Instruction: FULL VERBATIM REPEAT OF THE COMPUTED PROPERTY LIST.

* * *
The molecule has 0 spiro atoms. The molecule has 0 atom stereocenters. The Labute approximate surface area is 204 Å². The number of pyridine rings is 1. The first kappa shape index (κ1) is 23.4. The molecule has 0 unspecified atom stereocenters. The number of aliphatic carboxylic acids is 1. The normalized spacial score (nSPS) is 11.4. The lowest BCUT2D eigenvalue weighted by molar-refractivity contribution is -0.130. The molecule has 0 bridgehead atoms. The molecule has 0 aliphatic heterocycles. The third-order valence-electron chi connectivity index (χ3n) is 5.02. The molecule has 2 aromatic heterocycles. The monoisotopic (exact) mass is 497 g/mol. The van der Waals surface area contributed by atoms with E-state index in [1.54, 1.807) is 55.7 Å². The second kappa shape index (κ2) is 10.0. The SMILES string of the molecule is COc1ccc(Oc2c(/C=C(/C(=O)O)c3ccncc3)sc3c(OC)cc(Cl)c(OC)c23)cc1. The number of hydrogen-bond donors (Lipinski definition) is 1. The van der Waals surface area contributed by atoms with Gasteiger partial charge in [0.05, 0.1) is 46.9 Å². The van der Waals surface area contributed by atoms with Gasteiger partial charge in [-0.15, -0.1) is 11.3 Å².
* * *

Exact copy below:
The molecule has 0 spiro atoms. The molecule has 0 atom stereocenters. The Labute approximate surface area is 204 Å². The number of pyridine rings is 1. The first kappa shape index (κ1) is 23.4. The molecule has 0 unspecified atom stereocenters. The number of aliphatic carboxylic acids is 1. The normalized spacial score (nSPS) is 11.4. The lowest BCUT2D eigenvalue weighted by molar-refractivity contribution is -0.130. The molecule has 0 bridgehead atoms. The molecule has 0 aliphatic heterocycles. The third-order valence-electron chi connectivity index (χ3n) is 5.02. The molecule has 2 aromatic heterocycles. The monoisotopic (exact) mass is 497 g/mol. The van der Waals surface area contributed by atoms with E-state index in [1.54, 1.807) is 55.7 Å². The second kappa shape index (κ2) is 10.0. The SMILES string of the molecule is COc1ccc(Oc2c(/C=C(/C(=O)O)c3ccncc3)sc3c(OC)cc(Cl)c(OC)c23)cc1. The number of hydrogen-bond donors (Lipinski definition) is 1. The van der Waals surface area contributed by atoms with Gasteiger partial charge in [0.05, 0.1) is 46.9 Å². The van der Waals surface area contributed by atoms with Gasteiger partial charge in [-0.15, -0.1) is 11.3 Å².